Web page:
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RONDA, a town of southern Spain, in the province of Malaga; on the river Guadiaro and on the Algeciras-Bobadilla railway. Pop. (1900) 20,995. Ronda is built on a high rock nearly surrounded by the Guadiaro, which flows through an abrupt chasm 530 ft. deep and 300 ft. wide, by which the old town is separated from the new. Of the three bridges, one is said to have been built by the Romans, another by the Moors; the most modern (1761) spans the stream in a single arch at a height of about 255 ft. On the edge of the chasm is the-alameda or public promenade, commanding a wide and beautiful prospect of the fertile valley or vega and the sierras beyond. The old part of the town has a Moorish aspect, with narrow, steep and crooked lanes, and still retains some Moorish towers and other medieval buildings. The Ronda bull-ring is one of the finest in Spain, and can accommodate 10,000 spectators. Ronda has a considerable trade in leather, saddlery, horses, soap, flour, chocolate, wine and hats.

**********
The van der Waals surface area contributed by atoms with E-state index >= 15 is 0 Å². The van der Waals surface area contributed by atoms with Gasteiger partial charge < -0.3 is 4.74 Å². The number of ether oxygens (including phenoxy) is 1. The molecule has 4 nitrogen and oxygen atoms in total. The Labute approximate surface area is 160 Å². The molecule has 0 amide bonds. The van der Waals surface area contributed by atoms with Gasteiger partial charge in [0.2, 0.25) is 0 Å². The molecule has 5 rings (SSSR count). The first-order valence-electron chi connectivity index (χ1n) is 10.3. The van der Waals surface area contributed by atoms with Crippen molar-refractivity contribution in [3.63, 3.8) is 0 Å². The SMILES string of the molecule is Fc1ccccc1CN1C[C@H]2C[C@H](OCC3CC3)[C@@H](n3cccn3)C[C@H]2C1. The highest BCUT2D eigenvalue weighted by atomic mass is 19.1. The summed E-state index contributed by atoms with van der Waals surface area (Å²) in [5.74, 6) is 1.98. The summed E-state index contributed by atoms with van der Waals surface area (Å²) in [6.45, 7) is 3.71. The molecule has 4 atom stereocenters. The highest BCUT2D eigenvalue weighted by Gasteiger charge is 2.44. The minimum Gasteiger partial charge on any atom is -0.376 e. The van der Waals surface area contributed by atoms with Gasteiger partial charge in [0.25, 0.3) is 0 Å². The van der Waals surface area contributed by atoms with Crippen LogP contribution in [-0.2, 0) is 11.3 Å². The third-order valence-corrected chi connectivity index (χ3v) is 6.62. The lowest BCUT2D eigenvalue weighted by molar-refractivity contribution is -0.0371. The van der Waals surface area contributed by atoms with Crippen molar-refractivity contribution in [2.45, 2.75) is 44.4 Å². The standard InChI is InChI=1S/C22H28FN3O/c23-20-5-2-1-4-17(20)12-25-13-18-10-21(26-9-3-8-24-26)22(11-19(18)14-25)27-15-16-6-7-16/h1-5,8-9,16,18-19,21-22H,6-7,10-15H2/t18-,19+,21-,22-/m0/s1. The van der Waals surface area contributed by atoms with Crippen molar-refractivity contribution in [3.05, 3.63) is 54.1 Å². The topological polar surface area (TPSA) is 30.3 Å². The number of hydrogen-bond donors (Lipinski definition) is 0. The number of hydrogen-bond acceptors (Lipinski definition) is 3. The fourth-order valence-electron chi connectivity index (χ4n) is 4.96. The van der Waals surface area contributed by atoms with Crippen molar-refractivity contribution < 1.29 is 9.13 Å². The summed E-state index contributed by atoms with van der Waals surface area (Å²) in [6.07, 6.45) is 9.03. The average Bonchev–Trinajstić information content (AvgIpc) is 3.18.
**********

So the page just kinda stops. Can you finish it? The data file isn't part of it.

Some remains of an aqueduct and theatre, about 7 m. N. of Ronda, are supposed to represent the Acinipo or Arunda of ancient geographers. Ronda was taken from the Moors in 1485. It gives its name to the Sierra or Serrania de Ronda, one of the main sections of the coast mountains which rise between the great plain of Andalusia and the Mediterranean.

Note - this article incorporates content from Encyclopaedia Britannica, Eleventh Edition, (1910-1911)

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